For this reason, some people prefer to think of Denial, Anger, Bargaining, Depression, and Acceptance as “themes” of grief, rather than stages. In early grief, you may find yourself pinging back and forth between all of these emotions at a break-neck speed - often over the course of the same day! Over time, the pinging may slow and you may find that you spend days and weeks feeling some of these emotions more predominantly than the others. You may experience something else entirely. Your grief experience is your own - take it as it comes and focus on how you’re feeling now, rather than where you believe you “should” be headed. The models of grief I use with clients tend to focus less on stages and steps than they do on the client’s personal experience with grief and other emotions, interpersonal attachment, secondary losses, and shifts in roles and relationships.

Everyone else seems to have moved on. Am I stuck, wallowing, or going crazy?

Culturally, we seem to have this idea that we need to “move on” from our grief, and in a sense, leave it behind after a requisite amount of time and mourning. However, many people who experience a profound loss or life change learn that this just isn’t possible. To quote Nora McInerny, author and host of the podcast “Terrible, Thanks for Asking”: “We don’t move on. We move forward.” We learn to live with the reality of our loss, to live with the void that was left in the place of the person who is no longer here, to feel that pain while simultaneously choosing to continue living a life with meaning, beauty, and purpose. Over time, most people do experience an easing of their grief - in the months and years following a loss, most find that their grief is not as sharp and acute as it was in the initial weeks and months. However, it is common to experience “flare-ups” of grief from time to time, even years after the loss event. These sudden, temporary upsurges in grief (or “STUG reactions,” coined by grief expert Dr. Therese Rando) are sometimes predictable - around anniversary dates, birthdays, holidays, and milestone life events - and sometimes they seem to come out of nowhere. Though it may not feel like it, all of this is normal and giving yourself space to feel the pain when it shows up can be very healthy.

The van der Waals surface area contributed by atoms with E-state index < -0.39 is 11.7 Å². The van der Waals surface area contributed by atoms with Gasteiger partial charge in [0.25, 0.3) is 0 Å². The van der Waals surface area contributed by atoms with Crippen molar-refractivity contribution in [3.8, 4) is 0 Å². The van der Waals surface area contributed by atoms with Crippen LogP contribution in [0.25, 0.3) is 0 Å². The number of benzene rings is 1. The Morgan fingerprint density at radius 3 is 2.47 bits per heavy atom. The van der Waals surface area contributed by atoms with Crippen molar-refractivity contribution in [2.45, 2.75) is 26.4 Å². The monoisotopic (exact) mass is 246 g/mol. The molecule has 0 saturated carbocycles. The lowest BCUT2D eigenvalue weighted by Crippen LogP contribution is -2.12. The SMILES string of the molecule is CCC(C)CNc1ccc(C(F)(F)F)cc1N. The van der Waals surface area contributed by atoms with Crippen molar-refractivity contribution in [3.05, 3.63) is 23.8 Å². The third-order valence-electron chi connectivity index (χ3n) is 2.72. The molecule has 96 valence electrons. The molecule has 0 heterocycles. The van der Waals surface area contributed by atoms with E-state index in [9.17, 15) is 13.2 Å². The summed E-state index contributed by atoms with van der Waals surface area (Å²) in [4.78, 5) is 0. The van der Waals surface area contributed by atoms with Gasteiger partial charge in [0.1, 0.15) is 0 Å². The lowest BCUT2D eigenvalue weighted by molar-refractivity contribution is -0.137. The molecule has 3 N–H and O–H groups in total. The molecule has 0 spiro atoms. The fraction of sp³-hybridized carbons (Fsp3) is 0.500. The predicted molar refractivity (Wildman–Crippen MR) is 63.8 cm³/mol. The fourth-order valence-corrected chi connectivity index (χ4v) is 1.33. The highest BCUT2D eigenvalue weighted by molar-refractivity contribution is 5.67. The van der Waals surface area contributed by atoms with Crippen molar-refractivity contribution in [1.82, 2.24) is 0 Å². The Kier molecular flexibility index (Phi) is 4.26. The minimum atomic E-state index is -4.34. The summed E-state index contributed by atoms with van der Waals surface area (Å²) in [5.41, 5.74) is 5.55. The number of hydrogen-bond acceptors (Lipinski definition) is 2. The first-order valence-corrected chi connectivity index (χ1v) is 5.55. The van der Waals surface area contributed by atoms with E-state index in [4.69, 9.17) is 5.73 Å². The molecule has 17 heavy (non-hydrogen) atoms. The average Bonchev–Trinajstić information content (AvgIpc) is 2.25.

Additionally, I caution people from comparing their grief experience with that of others. As internationally renowned thanatologist and grief expert David Kessler says, “Grief is as unique as your fingerprint.” Simply put, we all experience loss differently, have different emotional triggers, feel things at different intensities from one another, and for variable amounts of time. As long as you are not hurting yourself or someone else, there is no “right” way to grieve. With that in mind, it’s important to be flexible, compassionate, and to both offer and receive support as you are able: someone who appears to have “moved on” may just have a difference in coping styles and may engage with their grief on their own time. Likewise, what may look like “wallowing” may just be someone who is openly processing the pain of a devastating, life-altering loss. Differences in grieving styles can cause friction within couples and families. My role as a counselor is to help you navigate these new dynamics and day-to-day challenges; to honor your loss and the resulting emotional experience, wherever it may take you; to help you find your personal meaning in your experiences; and to begin to move forward.